When it comes to debating what to do with Social Security, it seems that the most vocal sides are out of touch with the American public. But it also seems that the most vocal sides are at least somewhat in touch with public opinion. What is going on here?
Let’s look the history of the Social Security program. The great savior FDR looked out upon his economically disadvantaged constituents, especially the elderly, and said, “Lo, here is a great inequity. Let us make a New Deal to ensure that the elderly and disabled in our nation have sufficient for their needs.”
But support for outright transfer of wealth was hard to be found, and thus, it was necessary to provide incentives to make the program seem good to income producers. And so it was sold as a self investment plan to bolster one’s own retirement. Only those that contributed for a given number of quarters would receive benefits, except that those disabled would also receive benefits. And it seemed good to the princes. And so it was written, and so it was done.
And all was good, for in the beginning there were more than 20 workers to support each non-worker, average life expectancy was less than retirement age, and the tax was only 2% (albeit, with a steady rise to 6% over a 14-year period that was eventually extended to a 24-year period).
But lo, and behold, soon cries of dismay were heard that there were yet other disadvantaged people that were not covered by Social Security. And soon the princes found it worthy to expand the program to cover these poor souls. And there was much rejoicing, especially among those that did not provide for themselves.
But the people did not produce posterity at the rate of their fathers, and with more souls covered by the program, the ratio of workers supporting non-workers fell, causing great dismay. But great fortune smiled upon the people insomuch that their increased productivity rate compensated much for these shortcomings.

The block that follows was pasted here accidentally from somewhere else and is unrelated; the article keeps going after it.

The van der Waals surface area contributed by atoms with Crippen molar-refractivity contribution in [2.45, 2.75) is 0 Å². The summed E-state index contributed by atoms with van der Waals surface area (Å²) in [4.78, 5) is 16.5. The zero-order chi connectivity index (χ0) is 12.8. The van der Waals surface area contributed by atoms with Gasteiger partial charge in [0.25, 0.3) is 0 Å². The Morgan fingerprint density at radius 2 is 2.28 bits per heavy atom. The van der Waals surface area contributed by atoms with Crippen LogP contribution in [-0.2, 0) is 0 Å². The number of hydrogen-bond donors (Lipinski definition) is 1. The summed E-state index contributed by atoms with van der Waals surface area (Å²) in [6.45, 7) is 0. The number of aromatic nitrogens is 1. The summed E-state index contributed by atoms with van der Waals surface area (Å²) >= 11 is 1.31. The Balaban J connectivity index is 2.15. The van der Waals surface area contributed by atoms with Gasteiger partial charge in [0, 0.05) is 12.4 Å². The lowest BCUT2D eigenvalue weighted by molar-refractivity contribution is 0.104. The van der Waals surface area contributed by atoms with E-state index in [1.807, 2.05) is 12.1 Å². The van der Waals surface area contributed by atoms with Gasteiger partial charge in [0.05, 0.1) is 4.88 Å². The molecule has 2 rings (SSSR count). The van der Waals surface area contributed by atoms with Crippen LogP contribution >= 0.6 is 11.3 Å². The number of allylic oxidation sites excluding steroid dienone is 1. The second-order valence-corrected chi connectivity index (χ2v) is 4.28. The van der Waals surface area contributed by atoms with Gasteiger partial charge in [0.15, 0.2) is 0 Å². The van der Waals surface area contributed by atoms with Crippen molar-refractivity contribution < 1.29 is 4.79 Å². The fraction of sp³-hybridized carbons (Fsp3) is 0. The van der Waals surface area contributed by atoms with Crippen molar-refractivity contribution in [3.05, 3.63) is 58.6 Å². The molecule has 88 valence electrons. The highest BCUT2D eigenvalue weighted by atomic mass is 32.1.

Nevertheless, the princes saw fit to raise the tax rate repeatedly until it stood at 12.4%, and the benefit rate was reduced for those with earnings exceeding a basic amount. The retirement age was also raised to reflect an increased life expectancy. Thus there began to be those that had retired and could still work, but refused to do so because working garnered no net gain.
Then lo, a cry from the plan trustees that unless revamped the plan would go broke. But few wished to make any serious attempt to resolve the problem, preferring to leave it as an inheritance to their posterity. And thus the financial status of the plan languished.
And that’s where we are today, folks. Many proposals to save Social Security are bandied about, but nobody seems to be biting. There are even those that use all kinds of high-falutin’ statistical models to make believe that the system is not imperiled. But it is clear that the plan cannot survive simply by continuing with its present structure. Something must change.
But what do we change? President Bush offered to partially privatize the plan to make it more of an investment plan. This modest plan was rejected. Nancy Pelosi has promised that Democrats in the 110th Congress will staunchly oppose any privatization efforts. That leaves only a few options, all of which are untenable to one or more powerful groups.
We could raise the tax on wages. This disincentivizes productivity and income production from working. It’s a hard sell to the workers and businesses that would bear this burden. We could increase the retirement age to reflect the realities of our population’s increased productive life expectancy. Try to get that one past the powerful AARP lobby.
We could cap benefits, denying them to retirees that continue to work or that have been responsible enough to spend their working lives saving for retirement, because “they can afford it.” Never mind the amounts they paid into a system that was promoted to them as a retirement investment. Sure, it was, but for their neighbors rather than for themselves. We could also ignore the problem until it reaches critical mass a generation or so down the road. Now, there’s a great legacy to leave to our posterity.
The problem is that none of these possible solutions are politically palatable. The only one that even approaches political viability is the ostrich approach, where we hide our heads and pretend the problem doesn’t exist. I’m betting that this approach is most likely to be the one that is ultimately adopted by our politicians over the next two years.
I’ll write another post at some point down the road on why I think this is such a difficult problem to solve and how the roots of this problem impact almost all things political in our nation.